The Honda Integra Type-R (DC5) is a sporty version of the final-generation DC5 Honda Integra compact sports coupe.
The Honda Integra DC5 is the fourth and final generation of the Honda Integra compact sports coupe, introduced in Japan on April 13, 2001, and produced from July 2001 to July 2006.
In concordance with the introduction of the Integra's platform mate, the seventh-generation Civic being introduced in 2000, the Integra joined the Civic in abandoning Honda's traditional double-wishbone suspension at both ends and adopted MacPherson struts in the front and trailing arm type suspension in the rear along with the new K-series engine supplanting the B-series.
The K-series engine features intelligent VTEC (or i-VTEC), which electronically adjusts valve lift, valve duration and valve timing, giving the 2.0 L engine a flatter torque curve relative to previous VTEC implementations which only adjusted valve lift and valve duration.
The Integra Type R, sold in Japan had reduced weight, a 220 PS / 164 kW / 217 hp K20A I4 engine (Japan-only; Oceania models have an engine similar to the Acura RSX-S), 6-speed close-ratio manual transmission, as well as a helical limited slip differential (LSD), stiffer springs and shocks, 4-piston Brembo brakes, 17-inch 5 double spoke wheels with Bridgestone Potenza tires, Recaro suede seats, leather wrapped MOMO steering wheel, body trim, and more. The Type R lacked many of the luxury features (like vanity mirrors or side airbags) in the Type-S, true to its racing heritage. The C package on the Type R added various accessories like the rear window wiper, remote control folding mirrors. JDM Integras had three interior colors available. Black was standard on the Type-iS/Type-S. Type R had choices of black/blue/red interiors (including color matching Recaro seats), depending on exterior colors.
The Integra is one of the most nitro-focused cars in Class B, alongside the Peugeot SR1 and Porsche Cayman GT4. Because of this, the Integra features the lowest raw top speed of any Class B car, even lower than the DS Survolt. The Integra has a very good nitro efficiency of 6/9/12, borrowed from the Renault DeZir, a nitro-focused Class D car.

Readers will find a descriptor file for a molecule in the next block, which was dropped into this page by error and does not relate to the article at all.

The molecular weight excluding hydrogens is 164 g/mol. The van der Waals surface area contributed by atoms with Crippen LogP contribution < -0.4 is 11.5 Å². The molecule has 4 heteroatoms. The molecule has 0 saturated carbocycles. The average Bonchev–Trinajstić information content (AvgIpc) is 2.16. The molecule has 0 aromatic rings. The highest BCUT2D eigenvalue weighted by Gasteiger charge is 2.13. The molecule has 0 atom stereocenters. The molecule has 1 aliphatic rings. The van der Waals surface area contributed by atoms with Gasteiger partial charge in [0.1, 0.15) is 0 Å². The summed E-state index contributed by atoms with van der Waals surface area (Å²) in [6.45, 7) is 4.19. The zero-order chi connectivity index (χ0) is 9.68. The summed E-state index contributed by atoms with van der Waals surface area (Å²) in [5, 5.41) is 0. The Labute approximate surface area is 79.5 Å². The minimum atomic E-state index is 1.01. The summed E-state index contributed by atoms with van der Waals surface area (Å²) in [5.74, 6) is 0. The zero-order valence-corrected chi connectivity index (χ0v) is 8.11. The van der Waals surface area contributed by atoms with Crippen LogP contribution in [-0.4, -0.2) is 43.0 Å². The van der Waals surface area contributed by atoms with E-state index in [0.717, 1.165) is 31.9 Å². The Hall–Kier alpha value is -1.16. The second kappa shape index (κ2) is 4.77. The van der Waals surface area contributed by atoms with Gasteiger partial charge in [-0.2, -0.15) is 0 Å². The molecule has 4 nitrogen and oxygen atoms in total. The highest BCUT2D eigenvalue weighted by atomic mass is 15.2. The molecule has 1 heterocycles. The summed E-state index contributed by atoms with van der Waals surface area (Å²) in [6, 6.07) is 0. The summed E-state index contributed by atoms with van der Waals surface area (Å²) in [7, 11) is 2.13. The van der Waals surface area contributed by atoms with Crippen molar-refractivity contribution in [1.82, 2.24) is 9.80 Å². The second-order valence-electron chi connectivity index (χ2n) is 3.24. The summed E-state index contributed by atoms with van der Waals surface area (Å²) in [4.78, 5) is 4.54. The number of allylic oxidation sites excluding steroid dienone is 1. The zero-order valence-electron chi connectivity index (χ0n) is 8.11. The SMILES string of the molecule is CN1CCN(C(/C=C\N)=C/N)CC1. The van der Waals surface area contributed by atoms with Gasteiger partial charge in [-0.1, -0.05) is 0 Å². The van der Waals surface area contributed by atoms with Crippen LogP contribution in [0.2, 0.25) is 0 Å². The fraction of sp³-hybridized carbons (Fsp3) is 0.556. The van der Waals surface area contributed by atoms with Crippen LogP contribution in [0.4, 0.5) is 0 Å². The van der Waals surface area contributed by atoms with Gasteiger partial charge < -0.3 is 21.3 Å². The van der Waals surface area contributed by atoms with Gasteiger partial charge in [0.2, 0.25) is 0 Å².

The Integra's handling is decent but its drifting radius is wide. The Integra has a fast rate of acceleration, due to its large nitro.
Overall, the Integra can be described as a continuation of the ED Design Torq, another nitro-focused car from Class C. The Torq has the same starting rank, initial speed values and nitro efficiency as the Integra. The Torq also has a slightly larger final nitro and a much lower raw top speed, with a lower final rank. The Torq's acceleration and drifting are superior to the Integra, while the Integra's handling is superior to the Torq.
The Torq and Integra are both very competitive in Multiplayer, although both are inferior to the Shelby Cobra 427, BMW M2 and Mercedes-Benz SLK 55 AMG Special Edition. On the other hand, the Integra and Torq can both compete with the Range Rover Evoque Coupe HSE Dynamic, Porsche 959 and Mercedes-Benz GLC Coupe.
The Integra is very competitive in Multiplayer with a nitro-focused tune. The best tune to start with would be 0004 0000, and this can be extended to 0005 0505. Extra speed can be added through MAX raw top speed upgrades, although doing too many will reduce the competitiveness of the Integra.
The Integra's starting rank is 1089, which, although higher than the Shelby Cobra 427's starting rank of 1015, is still decent when paired up with a 10% rank weighting on nitro upgrades and a big Tuning Kit bonus.
At 0005 0505, rank 1152, the Integra can reach 224.2 mph (360.8 km/h) with a Tuning Kit.
The Integra costs 450,000 or 2,650 to purchase. As of the Motorcycles Update, it requires 8 of its Rare-rarity Blueprints to be assembled.